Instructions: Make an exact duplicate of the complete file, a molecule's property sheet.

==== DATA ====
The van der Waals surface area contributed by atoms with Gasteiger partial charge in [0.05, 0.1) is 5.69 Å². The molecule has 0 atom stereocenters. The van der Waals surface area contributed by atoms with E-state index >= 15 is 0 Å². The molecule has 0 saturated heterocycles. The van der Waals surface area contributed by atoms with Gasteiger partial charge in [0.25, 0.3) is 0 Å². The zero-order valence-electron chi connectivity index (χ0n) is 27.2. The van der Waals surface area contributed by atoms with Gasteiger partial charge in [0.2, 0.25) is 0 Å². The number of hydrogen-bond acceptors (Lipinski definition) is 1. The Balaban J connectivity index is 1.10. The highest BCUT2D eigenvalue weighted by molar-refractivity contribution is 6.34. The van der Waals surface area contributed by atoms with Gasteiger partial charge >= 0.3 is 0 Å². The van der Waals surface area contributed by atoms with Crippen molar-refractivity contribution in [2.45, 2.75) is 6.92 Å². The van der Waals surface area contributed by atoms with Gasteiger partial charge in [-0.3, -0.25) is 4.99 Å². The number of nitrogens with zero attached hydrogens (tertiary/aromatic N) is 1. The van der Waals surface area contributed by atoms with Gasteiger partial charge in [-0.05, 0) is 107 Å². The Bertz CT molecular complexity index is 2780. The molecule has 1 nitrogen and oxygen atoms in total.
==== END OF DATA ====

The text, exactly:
The van der Waals surface area contributed by atoms with Gasteiger partial charge in [0.05, 0.1) is 5.69 Å². The molecule has 0 atom stereocenters. The van der Waals surface area contributed by atoms with E-state index >= 15 is 0 Å². The molecule has 0 saturated heterocycles. The van der Waals surface area contributed by atoms with Gasteiger partial charge in [0.25, 0.3) is 0 Å². The zero-order valence-electron chi connectivity index (χ0n) is 27.2. The van der Waals surface area contributed by atoms with Gasteiger partial charge in [0.2, 0.25) is 0 Å². The number of hydrogen-bond acceptors (Lipinski definition) is 1. The Balaban J connectivity index is 1.10. The highest BCUT2D eigenvalue weighted by molar-refractivity contribution is 6.34. The van der Waals surface area contributed by atoms with Gasteiger partial charge >= 0.3 is 0 Å². The van der Waals surface area contributed by atoms with Crippen molar-refractivity contribution in [2.45, 2.75) is 6.92 Å². The van der Waals surface area contributed by atoms with Gasteiger partial charge in [-0.3, -0.25) is 4.99 Å². The number of nitrogens with zero attached hydrogens (tertiary/aromatic N) is 1. The van der Waals surface area contributed by atoms with Gasteiger partial charge in [-0.05, 0) is 107 Å². The Bertz CT molecular complexity index is 2780. The molecule has 1 nitrogen and oxygen atoms in total.